Kabul, Afghanstan Secretary of State John Kerry was sent to smooth U.S. relations with Afghan president Hamid Karzai and he appears to have done that for now.
During a press conference at the Presidential Palace in Kabul, Karzai publicly thanked Kerry for being "one of the friends of Afghanistan" and denied making recent anti-American statements that endangered U.S. troops on the ground.
However, Secretary Kerry said that there were still a number of security issues and other concerns that two had yet to tackle during their almost two hour long meeting today. They agreed to meet again on Tuesday morning to discuss some of the complicated issues confronting the Afghan government as it tries to remain in control after most NATO forces leave at the end of 2014.
A key step in Afghanistan's transition to independence is, in the view of the U.S. government, reconciliation with the Taliban. The U.S. is pressing Karzai's government to talk with the Taliban in an effort to get that extremist group to break ties with al Qaeda and to recognize the rule of law including the rights of women.
Karzai announced that he will formally begin that peace process in the next few days and that his government has already begun informally speaking to the Taliban. Those negotiations will be brokered in Doha by the Qatari Emir. The United States has not directly spoken with the Taliban since the group cut off talks in March 2012. However, the U.S. is in contact through other governments who provide "indirect access" according to a Senior US official traveling with Kerry.
For those talks to succeed, Karzai said, the Pakistani government needs to be involved. While standing beside Kerry, Karzai said that neighboring Pakistan continues to harbor Taliban militants who stage attacks from across the border.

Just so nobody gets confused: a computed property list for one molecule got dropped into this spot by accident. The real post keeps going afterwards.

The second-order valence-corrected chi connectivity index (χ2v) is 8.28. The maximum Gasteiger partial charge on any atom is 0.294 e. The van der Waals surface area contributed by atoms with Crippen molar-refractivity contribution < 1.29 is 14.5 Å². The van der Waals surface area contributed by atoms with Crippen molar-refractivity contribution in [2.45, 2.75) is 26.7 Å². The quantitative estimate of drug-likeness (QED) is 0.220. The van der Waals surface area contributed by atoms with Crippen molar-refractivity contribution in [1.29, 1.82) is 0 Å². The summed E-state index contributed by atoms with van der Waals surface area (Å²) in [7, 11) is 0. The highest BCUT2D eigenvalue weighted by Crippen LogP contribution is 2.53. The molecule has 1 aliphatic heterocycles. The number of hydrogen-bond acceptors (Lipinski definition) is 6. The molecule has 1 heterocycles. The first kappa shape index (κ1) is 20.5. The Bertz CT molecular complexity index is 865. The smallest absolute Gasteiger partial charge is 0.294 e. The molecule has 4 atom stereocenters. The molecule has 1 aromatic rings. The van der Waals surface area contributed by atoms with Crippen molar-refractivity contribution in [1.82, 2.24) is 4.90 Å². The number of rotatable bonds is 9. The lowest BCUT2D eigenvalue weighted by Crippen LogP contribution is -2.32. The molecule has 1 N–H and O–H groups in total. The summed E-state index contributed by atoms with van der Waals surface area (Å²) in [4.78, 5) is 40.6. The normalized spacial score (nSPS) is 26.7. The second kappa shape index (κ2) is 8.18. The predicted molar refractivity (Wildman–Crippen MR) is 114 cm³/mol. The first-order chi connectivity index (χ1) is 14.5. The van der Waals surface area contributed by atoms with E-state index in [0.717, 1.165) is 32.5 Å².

Aides to Secretary Kerry say that he will soon visit Pakistan to discuss these issues. During a private dinner held in Amman, Jordan the night before his trip to Kabul, Kerry pushed Pakistani General Kayani - who runs the Pakistani military - to crack down on terrorist havens.
U.S. officials acknowledge that the transition to Afghan control of its own security and political system "isn't going to be a smooth process at all times." The two countries are trying to negotiate how to help the Afghan government survive politically and economically after the withdrawal of NATO forces. The U.S. wants to insure that al Qaeda does not once again establish a base inside the country. President Obama has not announced the number of U.S. troops that will be remaining in Afghanistan after the majority of NATO forces leave in 2014.
Today, the U.S did reluctantly transfer control of its last U.S. detention facility to Afghan control. It is a controversial measure that may help build public confidence in President Karzai. The U.S. previously delayed the transfer out of fear that the insurgents held within it would be released and potentially threaten the stability of the Afghan government. Afghan President Hamid Karzai said the Afghanis will work with US authorities to screen those prisoners with ties to Al Qaeda or other extremists before they are released.
While this was John Kerry's first trip to Afghanistan as Secretary of State, he has a long-standing relationship with Hamid Karzai that he developed while still a senator.